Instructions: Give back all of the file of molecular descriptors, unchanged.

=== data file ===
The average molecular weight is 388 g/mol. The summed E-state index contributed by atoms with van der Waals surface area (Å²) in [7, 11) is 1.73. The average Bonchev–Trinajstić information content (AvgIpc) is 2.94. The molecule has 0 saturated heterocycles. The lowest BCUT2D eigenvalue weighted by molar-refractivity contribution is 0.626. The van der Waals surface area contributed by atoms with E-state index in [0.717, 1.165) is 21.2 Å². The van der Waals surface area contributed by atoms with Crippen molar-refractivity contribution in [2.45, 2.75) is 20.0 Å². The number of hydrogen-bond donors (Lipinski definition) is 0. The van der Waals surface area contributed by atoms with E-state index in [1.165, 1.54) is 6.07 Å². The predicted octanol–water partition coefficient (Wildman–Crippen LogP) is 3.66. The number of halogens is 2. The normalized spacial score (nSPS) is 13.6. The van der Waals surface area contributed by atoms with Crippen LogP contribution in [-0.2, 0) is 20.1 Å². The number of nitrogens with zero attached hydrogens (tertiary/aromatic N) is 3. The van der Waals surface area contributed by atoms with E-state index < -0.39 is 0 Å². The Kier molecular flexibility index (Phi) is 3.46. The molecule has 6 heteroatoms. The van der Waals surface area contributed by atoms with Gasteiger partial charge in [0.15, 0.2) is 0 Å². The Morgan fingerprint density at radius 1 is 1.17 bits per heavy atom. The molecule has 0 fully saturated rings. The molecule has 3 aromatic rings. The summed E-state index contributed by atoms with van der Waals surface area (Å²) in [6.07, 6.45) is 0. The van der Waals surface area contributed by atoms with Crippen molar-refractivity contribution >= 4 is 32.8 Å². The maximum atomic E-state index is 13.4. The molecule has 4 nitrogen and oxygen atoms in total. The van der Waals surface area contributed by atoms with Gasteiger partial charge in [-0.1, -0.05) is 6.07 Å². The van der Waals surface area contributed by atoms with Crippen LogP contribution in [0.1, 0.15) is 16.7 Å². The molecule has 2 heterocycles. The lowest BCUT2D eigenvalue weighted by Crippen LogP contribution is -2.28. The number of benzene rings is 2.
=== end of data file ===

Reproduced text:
The average molecular weight is 388 g/mol. The summed E-state index contributed by atoms with van der Waals surface area (Å²) in [7, 11) is 1.73. The average Bonchev–Trinajstić information content (AvgIpc) is 2.94. The molecule has 0 saturated heterocycles. The lowest BCUT2D eigenvalue weighted by molar-refractivity contribution is 0.626. The van der Waals surface area contributed by atoms with E-state index in [0.717, 1.165) is 21.2 Å². The van der Waals surface area contributed by atoms with Crippen molar-refractivity contribution in [2.45, 2.75) is 20.0 Å². The number of hydrogen-bond donors (Lipinski definition) is 0. The van der Waals surface area contributed by atoms with E-state index in [1.165, 1.54) is 6.07 Å². The predicted octanol–water partition coefficient (Wildman–Crippen LogP) is 3.66. The number of halogens is 2. The normalized spacial score (nSPS) is 13.6. The van der Waals surface area contributed by atoms with Crippen LogP contribution in [-0.2, 0) is 20.1 Å². The number of nitrogens with zero attached hydrogens (tertiary/aromatic N) is 3. The van der Waals surface area contributed by atoms with E-state index < -0.39 is 0 Å². The Kier molecular flexibility index (Phi) is 3.46. The molecule has 6 heteroatoms. The van der Waals surface area contributed by atoms with Gasteiger partial charge in [0.15, 0.2) is 0 Å². The Morgan fingerprint density at radius 1 is 1.17 bits per heavy atom. The molecule has 0 fully saturated rings. The molecule has 3 aromatic rings. The summed E-state index contributed by atoms with van der Waals surface area (Å²) in [6.07, 6.45) is 0. The van der Waals surface area contributed by atoms with Crippen molar-refractivity contribution >= 4 is 32.8 Å². The maximum atomic E-state index is 13.4. The molecule has 4 nitrogen and oxygen atoms in total. The van der Waals surface area contributed by atoms with Gasteiger partial charge in [-0.1, -0.05) is 6.07 Å². The van der Waals surface area contributed by atoms with Crippen LogP contribution in [0.1, 0.15) is 16.7 Å². The molecule has 2 heterocycles. The lowest BCUT2D eigenvalue weighted by Crippen LogP contribution is -2.28. The number of benzene rings is 2.